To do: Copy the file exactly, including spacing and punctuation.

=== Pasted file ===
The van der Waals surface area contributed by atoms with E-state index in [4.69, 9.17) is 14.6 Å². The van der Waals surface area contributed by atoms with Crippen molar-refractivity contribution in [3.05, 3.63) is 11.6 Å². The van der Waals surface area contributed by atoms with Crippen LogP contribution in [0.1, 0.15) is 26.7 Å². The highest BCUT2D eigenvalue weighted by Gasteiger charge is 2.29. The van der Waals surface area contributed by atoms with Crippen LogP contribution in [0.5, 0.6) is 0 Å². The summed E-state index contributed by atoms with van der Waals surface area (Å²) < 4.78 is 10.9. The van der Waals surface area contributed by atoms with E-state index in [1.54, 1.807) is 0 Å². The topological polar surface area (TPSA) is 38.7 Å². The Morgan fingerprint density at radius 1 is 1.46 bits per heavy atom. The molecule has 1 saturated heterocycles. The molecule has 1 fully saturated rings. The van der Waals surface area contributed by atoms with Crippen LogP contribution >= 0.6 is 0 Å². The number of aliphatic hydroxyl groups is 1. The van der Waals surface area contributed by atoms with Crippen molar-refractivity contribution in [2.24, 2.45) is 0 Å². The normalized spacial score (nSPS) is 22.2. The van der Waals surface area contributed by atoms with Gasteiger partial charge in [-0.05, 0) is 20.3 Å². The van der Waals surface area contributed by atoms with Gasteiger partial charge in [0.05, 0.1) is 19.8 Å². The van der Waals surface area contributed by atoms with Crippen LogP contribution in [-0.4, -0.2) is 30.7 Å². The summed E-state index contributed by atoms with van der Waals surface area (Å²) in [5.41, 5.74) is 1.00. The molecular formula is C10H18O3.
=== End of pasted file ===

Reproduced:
The van der Waals surface area contributed by atoms with E-state index in [4.69, 9.17) is 14.6 Å². The van der Waals surface area contributed by atoms with Crippen molar-refractivity contribution in [3.05, 3.63) is 11.6 Å². The van der Waals surface area contributed by atoms with Crippen LogP contribution in [0.1, 0.15) is 26.7 Å². The highest BCUT2D eigenvalue weighted by Gasteiger charge is 2.29. The van der Waals surface area contributed by atoms with Crippen LogP contribution in [0.5, 0.6) is 0 Å². The summed E-state index contributed by atoms with van der Waals surface area (Å²) < 4.78 is 10.9. The van der Waals surface area contributed by atoms with E-state index in [1.54, 1.807) is 0 Å². The topological polar surface area (TPSA) is 38.7 Å². The Morgan fingerprint density at radius 1 is 1.46 bits per heavy atom. The molecule has 1 saturated heterocycles. The molecule has 1 fully saturated rings. The van der Waals surface area contributed by atoms with Crippen LogP contribution >= 0.6 is 0 Å². The number of aliphatic hydroxyl groups is 1. The van der Waals surface area contributed by atoms with Crippen molar-refractivity contribution in [2.24, 2.45) is 0 Å². The normalized spacial score (nSPS) is 22.2. The van der Waals surface area contributed by atoms with Gasteiger partial charge in [-0.05, 0) is 20.3 Å². The van der Waals surface area contributed by atoms with Gasteiger partial charge in [0.05, 0.1) is 19.8 Å². The van der Waals surface area contributed by atoms with Crippen LogP contribution in [-0.4, -0.2) is 30.7 Å². The summed E-state index contributed by atoms with van der Waals surface area (Å²) in [5.41, 5.74) is 1.00. The molecular formula is C10H18O3.